A Pressing Question

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It is heartbreaking and shameful to hear about the rising number of pastors and ministry leaders in the evangelical world who are being exposed for past and present sinful, immoral, deceptive, and often perverse behaviors in ministry. The details are often appalling.

Under such circumstances, the question that presses to be answered is how and why should we obey and submit to church leadership when there seems to be so much hidden sinfulness among those called by God to lead?

The devastating impact upon the church’s effectiveness and testimony for Christ is immeasurable. The rippling effect of lost trust and respect for ministers and ministries creates ever-expanding circles of doubt throughout the Christian community. Appropriate confidence in pastoral ministry is often irreparably impaired by a spreading sense of wariness that hangs heavy over other pastors who are faithful and innocent.

A healthy church is made up of faithful, godly leaders who are being followed by people whose hearts are ready to replace inappropriate resistance with a readiness to obey and comply with the authority of the Scriptures being taught.

Hebrews 13:17 instructs us to, “Obey your leaders, and submit to them.” The word obey is an intriguing word. It is not a demand for blind obedience as we might assume. It is a command for obedience, which results from being convinced or persuaded that following something is correct.  Obedience is to be based on one’s trust and confidence in what is being said, not a person’s title.

To understand this concept, we have to look at the context. Verse 7 states; “Remember those who led you, who spoke the Word of God to you.” We obey because they speak the Word of God. The spoken Word is to be followed with confidence because the authority is in the Word, not the person. When leaders speak from the Word of God, we are to obey and submit. When they live out the Word, we are to imitate their walk of faith.

Jesus faced this when He told His disciples to obey whatever the scribes and Pharisees told them to do, “The scribes and Pharisees have seated themselves in the chair of Moses; therefore all that they tell you, do and observe, but do not do according to their deeds; for they say things, and do not do them” (Mt. 23:2–3)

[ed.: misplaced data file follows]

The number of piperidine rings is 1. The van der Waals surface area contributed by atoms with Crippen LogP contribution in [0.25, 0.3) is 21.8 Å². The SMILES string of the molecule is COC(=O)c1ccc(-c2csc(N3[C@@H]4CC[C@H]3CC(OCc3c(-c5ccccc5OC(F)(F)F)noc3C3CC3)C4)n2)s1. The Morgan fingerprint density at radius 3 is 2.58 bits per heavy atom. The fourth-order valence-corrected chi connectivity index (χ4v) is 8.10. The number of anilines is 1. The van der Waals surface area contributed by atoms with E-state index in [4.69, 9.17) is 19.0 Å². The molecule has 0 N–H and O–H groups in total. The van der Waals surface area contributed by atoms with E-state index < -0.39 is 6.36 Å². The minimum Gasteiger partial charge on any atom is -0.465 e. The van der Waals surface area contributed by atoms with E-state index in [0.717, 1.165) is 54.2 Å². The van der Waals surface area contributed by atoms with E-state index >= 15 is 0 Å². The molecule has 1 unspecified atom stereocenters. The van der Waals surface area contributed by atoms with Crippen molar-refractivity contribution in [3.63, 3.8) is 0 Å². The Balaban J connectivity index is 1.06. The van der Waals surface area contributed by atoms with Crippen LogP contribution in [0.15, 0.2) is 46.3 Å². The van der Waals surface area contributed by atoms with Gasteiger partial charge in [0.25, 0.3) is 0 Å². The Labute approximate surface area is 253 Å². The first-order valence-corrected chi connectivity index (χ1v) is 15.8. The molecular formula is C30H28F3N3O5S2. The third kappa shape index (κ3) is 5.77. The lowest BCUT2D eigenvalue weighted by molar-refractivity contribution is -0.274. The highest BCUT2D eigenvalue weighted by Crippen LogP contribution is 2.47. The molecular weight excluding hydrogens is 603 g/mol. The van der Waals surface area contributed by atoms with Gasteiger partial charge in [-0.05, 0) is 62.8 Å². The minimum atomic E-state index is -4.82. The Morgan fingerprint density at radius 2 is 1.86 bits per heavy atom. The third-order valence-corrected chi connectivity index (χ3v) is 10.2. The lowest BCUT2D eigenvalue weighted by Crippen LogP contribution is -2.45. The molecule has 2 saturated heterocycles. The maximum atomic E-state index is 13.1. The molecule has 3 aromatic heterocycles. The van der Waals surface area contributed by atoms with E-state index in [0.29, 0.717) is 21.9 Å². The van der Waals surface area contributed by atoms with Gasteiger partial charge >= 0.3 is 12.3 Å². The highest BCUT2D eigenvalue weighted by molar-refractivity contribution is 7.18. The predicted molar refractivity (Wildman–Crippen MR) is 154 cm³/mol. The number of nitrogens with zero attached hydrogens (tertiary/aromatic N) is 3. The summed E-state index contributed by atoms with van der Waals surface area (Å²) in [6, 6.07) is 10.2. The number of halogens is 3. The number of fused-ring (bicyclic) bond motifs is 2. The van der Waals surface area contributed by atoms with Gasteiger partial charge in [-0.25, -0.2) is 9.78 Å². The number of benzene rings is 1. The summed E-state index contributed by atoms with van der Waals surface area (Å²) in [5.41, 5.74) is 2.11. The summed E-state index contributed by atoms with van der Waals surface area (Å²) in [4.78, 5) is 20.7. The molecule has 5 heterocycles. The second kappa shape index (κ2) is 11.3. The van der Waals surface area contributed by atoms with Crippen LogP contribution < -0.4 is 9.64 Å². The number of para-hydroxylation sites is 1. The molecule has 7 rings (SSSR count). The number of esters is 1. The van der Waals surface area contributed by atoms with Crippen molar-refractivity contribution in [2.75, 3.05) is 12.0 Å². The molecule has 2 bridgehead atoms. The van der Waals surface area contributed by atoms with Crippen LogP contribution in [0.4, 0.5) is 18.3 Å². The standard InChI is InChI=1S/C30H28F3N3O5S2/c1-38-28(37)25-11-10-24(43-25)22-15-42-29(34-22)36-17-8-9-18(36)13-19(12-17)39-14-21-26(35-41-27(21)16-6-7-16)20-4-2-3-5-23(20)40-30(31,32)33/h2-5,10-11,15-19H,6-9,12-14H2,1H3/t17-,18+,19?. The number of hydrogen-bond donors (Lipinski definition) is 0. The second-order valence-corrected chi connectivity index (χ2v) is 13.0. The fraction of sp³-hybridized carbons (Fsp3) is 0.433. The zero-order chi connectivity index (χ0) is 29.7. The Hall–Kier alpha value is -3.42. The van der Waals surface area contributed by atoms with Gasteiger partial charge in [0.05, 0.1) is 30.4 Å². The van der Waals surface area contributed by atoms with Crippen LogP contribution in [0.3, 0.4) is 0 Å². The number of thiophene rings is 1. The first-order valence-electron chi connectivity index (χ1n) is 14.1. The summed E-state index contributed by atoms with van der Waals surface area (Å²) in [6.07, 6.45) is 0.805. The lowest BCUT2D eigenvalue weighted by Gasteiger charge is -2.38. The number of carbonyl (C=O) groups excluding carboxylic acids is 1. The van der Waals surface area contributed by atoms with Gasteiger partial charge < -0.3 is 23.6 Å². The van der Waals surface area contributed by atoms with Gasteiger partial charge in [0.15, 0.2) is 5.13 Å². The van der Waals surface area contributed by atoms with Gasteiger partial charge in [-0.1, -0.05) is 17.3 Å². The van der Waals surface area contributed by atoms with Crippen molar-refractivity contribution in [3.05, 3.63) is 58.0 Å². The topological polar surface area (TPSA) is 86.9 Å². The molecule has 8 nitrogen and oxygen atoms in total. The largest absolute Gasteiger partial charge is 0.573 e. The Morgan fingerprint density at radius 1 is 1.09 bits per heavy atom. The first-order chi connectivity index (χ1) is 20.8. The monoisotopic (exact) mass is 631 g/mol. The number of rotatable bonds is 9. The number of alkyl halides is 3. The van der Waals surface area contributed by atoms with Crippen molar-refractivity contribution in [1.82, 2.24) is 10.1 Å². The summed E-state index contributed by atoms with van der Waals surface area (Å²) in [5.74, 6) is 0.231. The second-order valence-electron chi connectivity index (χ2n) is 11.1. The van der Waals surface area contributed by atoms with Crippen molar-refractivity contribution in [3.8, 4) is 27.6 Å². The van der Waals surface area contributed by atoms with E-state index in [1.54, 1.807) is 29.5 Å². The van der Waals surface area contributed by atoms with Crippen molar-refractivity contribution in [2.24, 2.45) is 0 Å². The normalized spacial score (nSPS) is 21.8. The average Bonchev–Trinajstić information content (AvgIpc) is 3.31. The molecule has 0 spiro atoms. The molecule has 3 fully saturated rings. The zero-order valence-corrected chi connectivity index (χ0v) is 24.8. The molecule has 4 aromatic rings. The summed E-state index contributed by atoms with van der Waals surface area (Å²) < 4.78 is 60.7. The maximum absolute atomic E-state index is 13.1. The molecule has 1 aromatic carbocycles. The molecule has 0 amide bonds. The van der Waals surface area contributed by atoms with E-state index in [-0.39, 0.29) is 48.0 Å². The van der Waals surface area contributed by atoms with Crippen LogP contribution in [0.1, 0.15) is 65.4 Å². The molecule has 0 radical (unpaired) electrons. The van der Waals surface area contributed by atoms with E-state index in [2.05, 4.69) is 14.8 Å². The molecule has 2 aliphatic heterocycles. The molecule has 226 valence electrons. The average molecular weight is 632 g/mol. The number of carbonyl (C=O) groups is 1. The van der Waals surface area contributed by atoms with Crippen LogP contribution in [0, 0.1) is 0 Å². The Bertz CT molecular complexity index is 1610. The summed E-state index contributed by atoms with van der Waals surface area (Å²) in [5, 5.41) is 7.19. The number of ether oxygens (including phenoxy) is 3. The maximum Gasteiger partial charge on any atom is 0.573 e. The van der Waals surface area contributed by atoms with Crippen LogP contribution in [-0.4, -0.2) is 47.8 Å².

The point is: “Don’t throw the baby out with the bathwater. Obey the Scriptures they read and teach, but don’t follow their way of life.”

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Hypocritical religious leaders are nothing new. Biblical discipline and correction are required. In his commentary, Matthew Henry calls them wicked ministers who freely commit the sins they condemn in others. He likens them to “bells that call others to church, but hang out of it themselves.”

In an interesting combination of words, Hebrews 13:17 also calls for submission to leaders. This particular word is often used for military subordination and embodies the idea of ceasing to resist, accompanied by a readiness to comply.

A healthy church is made up of faithful, godly leaders who are being followed by people whose hearts are ready to replace inappropriate resistance with a readiness to obey and comply with the authority of the Scriptures being taught. As the spotlight focuses on the iniquitous behavior of some well-known and unknown Christian leaders, we must guard our hearts against a general distrust of pastoral leadership and remember to follow the vast majority of godly pastors who speak the Word of God and live lives worthy of the gospel while shouldering great burdens.

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Clarence Johnson

Clarence Johnson is a biblical educator, writer, and speaker.

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